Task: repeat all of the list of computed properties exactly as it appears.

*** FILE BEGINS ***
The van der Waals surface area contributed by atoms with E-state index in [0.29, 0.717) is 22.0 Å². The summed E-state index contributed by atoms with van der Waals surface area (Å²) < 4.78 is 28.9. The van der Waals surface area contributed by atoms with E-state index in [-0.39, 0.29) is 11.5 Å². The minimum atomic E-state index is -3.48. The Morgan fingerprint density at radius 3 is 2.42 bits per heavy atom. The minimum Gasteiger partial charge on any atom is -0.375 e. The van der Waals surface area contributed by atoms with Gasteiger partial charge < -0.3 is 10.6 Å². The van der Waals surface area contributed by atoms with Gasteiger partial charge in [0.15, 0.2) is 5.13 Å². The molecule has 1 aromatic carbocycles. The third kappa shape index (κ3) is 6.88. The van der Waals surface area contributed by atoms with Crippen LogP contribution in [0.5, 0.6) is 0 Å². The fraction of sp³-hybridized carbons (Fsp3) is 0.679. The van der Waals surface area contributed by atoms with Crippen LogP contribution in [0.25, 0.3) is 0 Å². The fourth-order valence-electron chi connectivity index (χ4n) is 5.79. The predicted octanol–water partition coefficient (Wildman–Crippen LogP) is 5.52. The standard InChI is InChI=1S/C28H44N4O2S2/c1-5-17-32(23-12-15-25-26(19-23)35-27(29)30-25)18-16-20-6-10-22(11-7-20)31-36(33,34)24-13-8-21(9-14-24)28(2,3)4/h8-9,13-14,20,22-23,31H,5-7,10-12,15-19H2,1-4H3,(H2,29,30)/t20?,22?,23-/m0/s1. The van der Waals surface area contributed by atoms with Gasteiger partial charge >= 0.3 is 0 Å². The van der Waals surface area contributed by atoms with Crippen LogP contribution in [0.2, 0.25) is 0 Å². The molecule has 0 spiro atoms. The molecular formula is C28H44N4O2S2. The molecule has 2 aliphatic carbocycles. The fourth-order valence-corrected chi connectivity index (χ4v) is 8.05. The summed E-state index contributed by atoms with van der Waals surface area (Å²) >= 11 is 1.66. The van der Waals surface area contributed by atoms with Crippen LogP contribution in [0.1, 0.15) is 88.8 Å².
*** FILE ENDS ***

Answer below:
The van der Waals surface area contributed by atoms with E-state index in [0.29, 0.717) is 22.0 Å². The summed E-state index contributed by atoms with van der Waals surface area (Å²) < 4.78 is 28.9. The van der Waals surface area contributed by atoms with E-state index in [-0.39, 0.29) is 11.5 Å². The minimum atomic E-state index is -3.48. The Morgan fingerprint density at radius 3 is 2.42 bits per heavy atom. The minimum Gasteiger partial charge on any atom is -0.375 e. The van der Waals surface area contributed by atoms with Gasteiger partial charge < -0.3 is 10.6 Å². The van der Waals surface area contributed by atoms with Gasteiger partial charge in [0.15, 0.2) is 5.13 Å². The molecule has 1 aromatic carbocycles. The third kappa shape index (κ3) is 6.88. The van der Waals surface area contributed by atoms with Crippen LogP contribution in [0.5, 0.6) is 0 Å². The fraction of sp³-hybridized carbons (Fsp3) is 0.679. The van der Waals surface area contributed by atoms with Crippen LogP contribution in [0.25, 0.3) is 0 Å². The fourth-order valence-electron chi connectivity index (χ4n) is 5.79. The predicted octanol–water partition coefficient (Wildman–Crippen LogP) is 5.52. The standard InChI is InChI=1S/C28H44N4O2S2/c1-5-17-32(23-12-15-25-26(19-23)35-27(29)30-25)18-16-20-6-10-22(11-7-20)31-36(33,34)24-13-8-21(9-14-24)28(2,3)4/h8-9,13-14,20,22-23,31H,5-7,10-12,15-19H2,1-4H3,(H2,29,30)/t20?,22?,23-/m0/s1. The van der Waals surface area contributed by atoms with Gasteiger partial charge >= 0.3 is 0 Å². The van der Waals surface area contributed by atoms with Crippen LogP contribution in [0.2, 0.25) is 0 Å². The molecule has 0 spiro atoms. The molecular formula is C28H44N4O2S2. The molecule has 2 aliphatic carbocycles. The fourth-order valence-corrected chi connectivity index (χ4v) is 8.05. The summed E-state index contributed by atoms with van der Waals surface area (Å²) >= 11 is 1.66. The van der Waals surface area contributed by atoms with Crippen LogP contribution in [0.1, 0.15) is 88.8 Å².